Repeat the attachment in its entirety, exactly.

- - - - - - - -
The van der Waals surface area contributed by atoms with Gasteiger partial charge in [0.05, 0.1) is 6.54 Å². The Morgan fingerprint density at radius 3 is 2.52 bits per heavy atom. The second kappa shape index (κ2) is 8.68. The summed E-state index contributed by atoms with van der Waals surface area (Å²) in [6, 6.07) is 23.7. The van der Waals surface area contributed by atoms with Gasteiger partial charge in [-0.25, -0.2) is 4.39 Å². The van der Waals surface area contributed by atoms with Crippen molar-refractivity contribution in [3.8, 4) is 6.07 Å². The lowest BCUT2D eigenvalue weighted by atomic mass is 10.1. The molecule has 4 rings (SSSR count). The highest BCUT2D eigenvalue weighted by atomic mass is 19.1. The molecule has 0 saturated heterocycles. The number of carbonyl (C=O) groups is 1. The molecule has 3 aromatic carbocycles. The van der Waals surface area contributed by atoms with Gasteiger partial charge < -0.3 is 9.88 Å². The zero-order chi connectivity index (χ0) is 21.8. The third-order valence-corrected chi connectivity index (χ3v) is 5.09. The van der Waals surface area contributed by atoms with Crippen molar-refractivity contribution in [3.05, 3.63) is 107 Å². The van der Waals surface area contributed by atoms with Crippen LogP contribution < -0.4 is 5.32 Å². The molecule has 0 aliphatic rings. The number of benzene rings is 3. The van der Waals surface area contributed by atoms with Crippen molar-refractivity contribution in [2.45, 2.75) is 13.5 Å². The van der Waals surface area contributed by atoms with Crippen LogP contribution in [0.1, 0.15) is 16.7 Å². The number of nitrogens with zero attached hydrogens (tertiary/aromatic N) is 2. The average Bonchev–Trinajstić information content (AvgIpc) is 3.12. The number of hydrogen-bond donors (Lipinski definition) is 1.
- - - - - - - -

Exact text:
The van der Waals surface area contributed by atoms with Gasteiger partial charge in [0.05, 0.1) is 6.54 Å². The Morgan fingerprint density at radius 3 is 2.52 bits per heavy atom. The second kappa shape index (κ2) is 8.68. The summed E-state index contributed by atoms with van der Waals surface area (Å²) in [6, 6.07) is 23.7. The van der Waals surface area contributed by atoms with Gasteiger partial charge in [-0.25, -0.2) is 4.39 Å². The van der Waals surface area contributed by atoms with Crippen molar-refractivity contribution in [3.8, 4) is 6.07 Å². The lowest BCUT2D eigenvalue weighted by atomic mass is 10.1. The molecule has 4 rings (SSSR count). The highest BCUT2D eigenvalue weighted by atomic mass is 19.1. The molecule has 0 saturated heterocycles. The number of carbonyl (C=O) groups is 1. The molecule has 3 aromatic carbocycles. The van der Waals surface area contributed by atoms with Gasteiger partial charge < -0.3 is 9.88 Å². The zero-order chi connectivity index (χ0) is 21.8. The third-order valence-corrected chi connectivity index (χ3v) is 5.09. The van der Waals surface area contributed by atoms with Crippen molar-refractivity contribution in [3.05, 3.63) is 107 Å². The van der Waals surface area contributed by atoms with Crippen LogP contribution < -0.4 is 5.32 Å². The molecule has 0 aliphatic rings. The number of benzene rings is 3. The van der Waals surface area contributed by atoms with Crippen molar-refractivity contribution in [2.45, 2.75) is 13.5 Å². The van der Waals surface area contributed by atoms with Crippen LogP contribution in [0.1, 0.15) is 16.7 Å². The number of nitrogens with zero attached hydrogens (tertiary/aromatic N) is 2. The average Bonchev–Trinajstić information content (AvgIpc) is 3.12. The number of hydrogen-bond donors (Lipinski definition) is 1.